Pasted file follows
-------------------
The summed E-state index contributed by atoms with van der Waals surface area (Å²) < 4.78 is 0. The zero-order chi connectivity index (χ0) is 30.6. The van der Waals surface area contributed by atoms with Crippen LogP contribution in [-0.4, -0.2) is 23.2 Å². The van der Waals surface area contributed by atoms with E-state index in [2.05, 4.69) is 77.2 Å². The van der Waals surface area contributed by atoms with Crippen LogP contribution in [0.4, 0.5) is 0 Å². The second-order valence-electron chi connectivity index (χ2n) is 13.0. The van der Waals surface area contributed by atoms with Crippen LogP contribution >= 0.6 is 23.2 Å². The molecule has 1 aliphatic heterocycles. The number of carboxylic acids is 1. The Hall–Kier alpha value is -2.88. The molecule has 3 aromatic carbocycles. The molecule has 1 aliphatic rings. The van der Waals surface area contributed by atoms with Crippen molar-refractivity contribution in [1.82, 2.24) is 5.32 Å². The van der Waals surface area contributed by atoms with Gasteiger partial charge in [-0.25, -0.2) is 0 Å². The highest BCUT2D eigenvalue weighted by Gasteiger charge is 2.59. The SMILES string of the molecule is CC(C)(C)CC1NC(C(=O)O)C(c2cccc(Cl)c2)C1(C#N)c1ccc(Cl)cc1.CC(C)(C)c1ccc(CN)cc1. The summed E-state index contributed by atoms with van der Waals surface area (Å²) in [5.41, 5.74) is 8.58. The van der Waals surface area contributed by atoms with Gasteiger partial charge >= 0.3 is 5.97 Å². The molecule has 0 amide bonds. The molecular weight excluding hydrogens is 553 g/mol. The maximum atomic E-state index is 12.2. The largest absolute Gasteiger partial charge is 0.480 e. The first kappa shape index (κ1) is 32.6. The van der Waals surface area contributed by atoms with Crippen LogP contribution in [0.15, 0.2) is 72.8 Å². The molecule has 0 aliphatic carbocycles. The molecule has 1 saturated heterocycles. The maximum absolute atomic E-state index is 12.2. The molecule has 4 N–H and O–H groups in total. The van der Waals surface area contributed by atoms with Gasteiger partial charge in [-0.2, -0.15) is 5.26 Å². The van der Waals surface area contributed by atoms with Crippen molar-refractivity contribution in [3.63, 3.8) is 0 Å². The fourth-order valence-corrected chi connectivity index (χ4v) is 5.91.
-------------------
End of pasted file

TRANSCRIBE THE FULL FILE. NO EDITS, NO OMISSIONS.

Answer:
The summed E-state index contributed by atoms with van der Waals surface area (Å²) < 4.78 is 0. The zero-order chi connectivity index (χ0) is 30.6. The van der Waals surface area contributed by atoms with Crippen LogP contribution in [-0.4, -0.2) is 23.2 Å². The van der Waals surface area contributed by atoms with E-state index in [2.05, 4.69) is 77.2 Å². The van der Waals surface area contributed by atoms with Crippen LogP contribution in [0.4, 0.5) is 0 Å². The second-order valence-electron chi connectivity index (χ2n) is 13.0. The van der Waals surface area contributed by atoms with Crippen LogP contribution >= 0.6 is 23.2 Å². The molecule has 1 aliphatic heterocycles. The number of carboxylic acids is 1. The Hall–Kier alpha value is -2.88. The molecule has 3 aromatic carbocycles. The molecule has 1 aliphatic rings. The van der Waals surface area contributed by atoms with Crippen molar-refractivity contribution in [1.82, 2.24) is 5.32 Å². The van der Waals surface area contributed by atoms with Gasteiger partial charge in [-0.25, -0.2) is 0 Å². The highest BCUT2D eigenvalue weighted by Gasteiger charge is 2.59. The SMILES string of the molecule is CC(C)(C)CC1NC(C(=O)O)C(c2cccc(Cl)c2)C1(C#N)c1ccc(Cl)cc1.CC(C)(C)c1ccc(CN)cc1. The summed E-state index contributed by atoms with van der Waals surface area (Å²) in [5.41, 5.74) is 8.58. The van der Waals surface area contributed by atoms with Gasteiger partial charge >= 0.3 is 5.97 Å². The molecule has 0 amide bonds. The molecular weight excluding hydrogens is 553 g/mol. The maximum atomic E-state index is 12.2. The largest absolute Gasteiger partial charge is 0.480 e. The first kappa shape index (κ1) is 32.6. The van der Waals surface area contributed by atoms with Crippen LogP contribution in [0.15, 0.2) is 72.8 Å². The molecule has 0 aliphatic carbocycles. The molecule has 1 saturated heterocycles. The maximum absolute atomic E-state index is 12.2. The molecule has 4 N–H and O–H groups in total. The van der Waals surface area contributed by atoms with Gasteiger partial charge in [-0.2, -0.15) is 5.26 Å². The van der Waals surface area contributed by atoms with Crippen molar-refractivity contribution in [3.63, 3.8) is 0 Å². The fourth-order valence-corrected chi connectivity index (χ4v) is 5.91.